Good afternoon, readers.
A new study published in JAMA on Tuesday highlights just how dependent the American health care work force is on foreign born workers. In fact, the study, an analysis of U.S. Census Bureau data, finds that nearly one third of U.S. physicians were born somewhere else.
Some other striking figures from the analysis? Nearly 20% of health care workers across two dozen medical fields in 2016 were foreign-born. The percentage of pharmacists, dentists, and general physicians who came from another country numbered anywhere from 20% to 29%.
And home health aide workers and nurses—the front line soldiers in the medical industry—also had major international representation. In fact, nearly one in four of them were foreign-born, according to the analysis.
The study did not break out which of these international workers were trained abroad rather than in the U.S. But it does suggest, as Harvard Medical School’s Dr. Anupam Jena tells the Philadelphia Inquirer, that a lower rate of skilled immigrant workers coming to America could have a noticeable effect on the medical workforce.
Read on for the day’s news.
Aetna signs on to health care blockchain challenge. Insurer Aetna and health system Ascension have signed on to a blockchain-focused alliance that already includes the likes of Humana, Quest Diagnostics, and UnitedHealth. Dubbed Synaptic, the alliance is attempting to use blockchain tech (a connected-yet-decentralized digital ledger system) to try to improve the chaotic morass of health care provider directories (data that include, say, whether or not a certain doctor has moved over to a different hospital or health group). (FierceHealthcare)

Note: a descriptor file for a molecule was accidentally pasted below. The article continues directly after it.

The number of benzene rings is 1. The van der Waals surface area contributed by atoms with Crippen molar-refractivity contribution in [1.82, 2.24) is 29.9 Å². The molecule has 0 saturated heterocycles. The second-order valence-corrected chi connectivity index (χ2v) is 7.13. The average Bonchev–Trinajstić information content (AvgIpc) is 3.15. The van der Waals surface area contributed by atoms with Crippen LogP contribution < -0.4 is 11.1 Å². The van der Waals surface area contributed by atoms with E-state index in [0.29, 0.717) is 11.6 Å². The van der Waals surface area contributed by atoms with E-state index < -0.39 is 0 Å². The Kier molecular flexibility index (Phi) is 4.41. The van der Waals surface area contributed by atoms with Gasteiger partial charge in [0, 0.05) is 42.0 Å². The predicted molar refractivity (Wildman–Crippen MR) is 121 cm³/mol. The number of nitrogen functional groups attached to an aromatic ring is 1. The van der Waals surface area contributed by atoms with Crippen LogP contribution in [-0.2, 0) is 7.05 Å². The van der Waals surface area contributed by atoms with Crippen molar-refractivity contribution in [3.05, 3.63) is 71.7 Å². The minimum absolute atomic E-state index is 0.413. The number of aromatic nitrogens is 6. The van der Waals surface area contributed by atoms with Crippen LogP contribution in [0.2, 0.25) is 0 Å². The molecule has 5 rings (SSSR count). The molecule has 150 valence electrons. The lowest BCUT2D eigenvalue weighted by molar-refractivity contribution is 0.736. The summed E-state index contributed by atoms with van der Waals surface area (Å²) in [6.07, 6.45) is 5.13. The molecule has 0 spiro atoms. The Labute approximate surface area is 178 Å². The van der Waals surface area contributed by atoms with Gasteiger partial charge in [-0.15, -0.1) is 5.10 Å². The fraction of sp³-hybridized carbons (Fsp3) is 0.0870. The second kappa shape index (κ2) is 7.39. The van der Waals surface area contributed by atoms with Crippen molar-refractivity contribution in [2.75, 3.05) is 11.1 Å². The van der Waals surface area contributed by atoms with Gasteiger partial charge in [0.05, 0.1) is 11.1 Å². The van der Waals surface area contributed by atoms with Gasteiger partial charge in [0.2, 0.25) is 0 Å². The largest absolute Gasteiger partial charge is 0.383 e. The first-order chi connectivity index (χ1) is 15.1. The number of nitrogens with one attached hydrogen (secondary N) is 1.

FDA issues guidance on liver disease drugs. The Food and Drug Administration (FDA) is proposing new guidance for developing NASH drugs—a hotly sought liver disease space being pursued by the likes of Allergan, Gilead, and others. The whole thing is fairly technical—it involves the underlying criteria and biomarkers that clinical investigators should, according to the regulators, focus on while developing new treatments—but is critical for the industry and therapeutic space generally. “Currently, there are no approved drugs for the treatment of NASH. Given the high prevalence of NASH, the associated morbidity, the growing burden of end-stage liver disease, and the limited availability of livers for organ transplantation, FDA believes that identifying therapies that will slow the progress or, halt, or reverse NASH and NAFLD will address an unmet medical need,” wrote the agency in its guidance.
THE BIG PICTURE
Oregon could legalize psychedelic mushrooms. As we’ve previously noted, psychedelic drugs have been making a bit of a comeback in the medical world, being tested as potential treatments for conditions such as anxiety, depression, PTSD, and others. In 2020, Oregon voters could become the first in the nation to legalize mushrooms’ use in official therapy, particularly for the treatment of depression. No word on whether such a statute, if passed, would also pass federal muster for a controlled substance in the same way that marijuana somewhat has. (Fortune)
The U.K. May Have Just Found a Way Out of Brexit. Here’s Why, by David Meyer
For U.S. China Watchers, the New Watchword Is ‘Vigilance’, by Clay Chandler
USDA Recalls Another 5.1 Million Pounds of Beef, by Chris Morris
All the Hypertension Drugs That Have Recently Been Recalled, by Brittany Shoot
|Produced by Sy Mukherjee|